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April 5, 2017

Counting Down to the ‘New’ VM Deadline | Regulation Asia

1st of September highly likely to be the final cut-off for meeting OTC derivatives margin requirements. Samuel Riding, Editor, Regulation Asia

1st of September highly likely to be the final cut-off for meeting OTC derivatives margin requirements.

Samuel Riding, Editor, Regulation Asia

This article first appeared here and is reproduced with permission.

International standards for VM (variation margin) and IM (initial margin) have been a source of consternation, and no little confusion, for final institutions and non-financial participants in OTC (over-the-counter) derivatives markets ever since they were first ‘finalised’ by the Basel Committee on Banking Supervision and IOSCO (the International Organization of Securities Commissions) in 2013.

Individual jurisdictions were slow in coming up with their own variations on the guidelines. In Asia, MAS (the Monetary Authority of Singapore) only released its guidelines on VM on 6 December last year, and HKMA (the Hong Kong Monetary Authority) only publicised its ‘near final’ regulations pertaining to the issue at around the same time. Both provided for a six-month “transition period” from the original 1 March deadline for VM.

Then, as the 1 March deadline for VM neared, the US CFTC (Commodities and Futures Trading Commission) issued a ‘no action’ letter in which it offered market participants “a grace period to come into compliance”, and Japan’s market regulator told banks they could also waive VM requirements in transactions with jurisdictions that have not yet introduced margin rules.

Effectively, the deadline for VM has been pushed to 1 September, and will now clash with the introduction of IM requirements for a wider group of counterparties (following its coming into effect for the largest global entities in September last year).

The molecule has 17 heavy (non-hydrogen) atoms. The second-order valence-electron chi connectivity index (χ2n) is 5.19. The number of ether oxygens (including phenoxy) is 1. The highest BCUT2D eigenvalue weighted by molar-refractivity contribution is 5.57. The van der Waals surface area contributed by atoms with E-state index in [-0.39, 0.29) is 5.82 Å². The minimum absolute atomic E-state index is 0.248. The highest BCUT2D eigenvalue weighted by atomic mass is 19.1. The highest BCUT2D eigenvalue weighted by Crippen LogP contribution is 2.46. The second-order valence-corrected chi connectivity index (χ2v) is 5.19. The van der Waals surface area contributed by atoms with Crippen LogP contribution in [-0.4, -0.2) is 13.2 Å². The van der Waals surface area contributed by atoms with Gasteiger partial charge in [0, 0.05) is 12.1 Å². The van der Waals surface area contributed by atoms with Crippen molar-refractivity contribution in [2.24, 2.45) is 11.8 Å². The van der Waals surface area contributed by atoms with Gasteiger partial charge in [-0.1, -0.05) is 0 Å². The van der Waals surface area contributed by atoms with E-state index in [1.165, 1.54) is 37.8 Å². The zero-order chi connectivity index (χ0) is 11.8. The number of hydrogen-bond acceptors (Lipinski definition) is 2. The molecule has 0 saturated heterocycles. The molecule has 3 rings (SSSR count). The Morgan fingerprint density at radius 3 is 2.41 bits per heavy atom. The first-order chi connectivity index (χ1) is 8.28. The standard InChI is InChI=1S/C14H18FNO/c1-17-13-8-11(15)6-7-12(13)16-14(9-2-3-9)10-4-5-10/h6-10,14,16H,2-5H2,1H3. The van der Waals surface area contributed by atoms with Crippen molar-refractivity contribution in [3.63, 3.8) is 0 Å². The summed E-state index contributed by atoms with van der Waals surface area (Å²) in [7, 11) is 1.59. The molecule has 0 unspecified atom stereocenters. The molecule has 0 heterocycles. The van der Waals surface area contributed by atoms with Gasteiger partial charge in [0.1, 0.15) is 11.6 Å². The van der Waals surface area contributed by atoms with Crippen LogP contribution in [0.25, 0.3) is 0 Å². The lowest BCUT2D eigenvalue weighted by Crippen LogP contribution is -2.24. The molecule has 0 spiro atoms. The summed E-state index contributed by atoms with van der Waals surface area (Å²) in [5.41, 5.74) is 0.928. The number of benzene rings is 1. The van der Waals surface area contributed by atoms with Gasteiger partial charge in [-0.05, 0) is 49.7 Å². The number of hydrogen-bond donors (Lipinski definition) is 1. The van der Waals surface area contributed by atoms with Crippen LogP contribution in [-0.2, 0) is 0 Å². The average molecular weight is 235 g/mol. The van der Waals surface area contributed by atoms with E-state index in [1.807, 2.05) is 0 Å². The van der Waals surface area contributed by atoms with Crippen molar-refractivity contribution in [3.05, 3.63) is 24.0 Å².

How it came to this

For one panellist at Regulation Asia’s 2nd Annual OTC Derivatives Summit 2017 in Singapore, this “scattered approach” by regulators not just in Asia, but around the world – in part due to a lack of cross-jurisdictional communication – has created “a dangerous cocktail of circumstances”.

This state of affairs has left institutions operating under a “very opaque, gentlemen's agreement where the banks can be seen to be doing the right thing and they get a green card,” yet “at some point, the noose will be tightened,” added Greg Ballesty, senior risk management SME at SmartStream.

But the fact that only about 10 percent of the market is now “ready to trade” is not only down to regulators, another panellist pointed out. Institutions were also slow to react to the upcoming requirements, particularly with regard to repapering their legal agreements including CSAs (credit support annexes).

“We started having discussions [about repapering legal agreements] in January/February 2015, and nobody wanted to have that discussion.” he pointed out, adding that
those same clients only began giving the issue serious consideration at the start of 2017, in part due to what he described as “regulatory fatigue”.

Where we go from here

The noose is very likely to begin tightening on 1 September, and institutions should not bet on any further extension to that deadline, even if they won’t be able to meet it, according to Jonathan Quie, Singapore-based counsel at law firm Simmons & Simmons.

One ‘best efforts’ strategy for financial institutions has been to prioritise only the biggest four or five clients or counterparties, he added, which at some institutions represent 80 percent of business.

For others, Ballesty noted, counterparties are likely to be grouped into those firms’ front offices believe are most important from a business perspective, and it will then come down to how responsive a counterparty is. 

For clients that fall outside these parameters, Steven Griffiths, director of Absolute Derivatives, raised the issue of how many times an institution should grant its own forbearance before insisting on VM arrangements being in place. “It will depend on internal compliance and risk appetite, and the importance of clients,” a fellow panellist replied. “As long as you can prove, I think, that you're in discussions and the plan is robust and complete, you're in good shape.”

Indeed, for institutions who are making their “best efforts” to comply, it will eventually prove a competitive advantage, Ballesty concluded.
“Business will become concentrated among a panel of brokers who have put in the hard yards [in complying with the regulation], and will see the reward with greater execution.”


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